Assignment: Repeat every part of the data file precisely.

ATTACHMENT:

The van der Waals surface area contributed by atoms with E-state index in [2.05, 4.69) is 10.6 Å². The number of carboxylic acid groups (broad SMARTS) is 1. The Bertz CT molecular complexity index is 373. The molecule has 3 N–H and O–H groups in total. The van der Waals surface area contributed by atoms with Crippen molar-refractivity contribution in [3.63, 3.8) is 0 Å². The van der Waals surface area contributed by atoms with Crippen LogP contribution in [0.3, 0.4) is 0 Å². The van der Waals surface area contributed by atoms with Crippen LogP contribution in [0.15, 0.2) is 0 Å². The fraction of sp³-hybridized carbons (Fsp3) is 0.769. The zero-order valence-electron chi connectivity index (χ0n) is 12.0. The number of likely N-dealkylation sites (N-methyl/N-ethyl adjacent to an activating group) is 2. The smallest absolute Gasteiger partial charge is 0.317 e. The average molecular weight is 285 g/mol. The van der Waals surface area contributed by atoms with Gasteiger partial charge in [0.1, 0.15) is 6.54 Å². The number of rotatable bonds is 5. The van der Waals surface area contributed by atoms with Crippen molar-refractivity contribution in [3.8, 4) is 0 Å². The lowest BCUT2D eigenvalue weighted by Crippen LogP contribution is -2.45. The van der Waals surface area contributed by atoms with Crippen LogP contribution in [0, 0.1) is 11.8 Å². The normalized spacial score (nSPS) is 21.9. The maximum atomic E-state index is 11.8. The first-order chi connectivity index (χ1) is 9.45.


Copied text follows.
The van der Waals surface area contributed by atoms with E-state index in [2.05, 4.69) is 10.6 Å². The number of carboxylic acid groups (broad SMARTS) is 1. The Bertz CT molecular complexity index is 373. The molecule has 3 N–H and O–H groups in total. The van der Waals surface area contributed by atoms with Crippen molar-refractivity contribution in [3.63, 3.8) is 0 Å². The van der Waals surface area contributed by atoms with Crippen LogP contribution in [0.3, 0.4) is 0 Å². The van der Waals surface area contributed by atoms with Crippen LogP contribution in [0.15, 0.2) is 0 Å². The fraction of sp³-hybridized carbons (Fsp3) is 0.769. The zero-order valence-electron chi connectivity index (χ0n) is 12.0. The number of likely N-dealkylation sites (N-methyl/N-ethyl adjacent to an activating group) is 2. The smallest absolute Gasteiger partial charge is 0.317 e. The average molecular weight is 285 g/mol. The van der Waals surface area contributed by atoms with Gasteiger partial charge in [0.1, 0.15) is 6.54 Å². The number of rotatable bonds is 5. The van der Waals surface area contributed by atoms with Crippen molar-refractivity contribution in [3.8, 4) is 0 Å². The lowest BCUT2D eigenvalue weighted by Crippen LogP contribution is -2.45. The van der Waals surface area contributed by atoms with Crippen LogP contribution in [0, 0.1) is 11.8 Å². The normalized spacial score (nSPS) is 21.9. The maximum atomic E-state index is 11.8. The first-order chi connectivity index (χ1) is 9.45.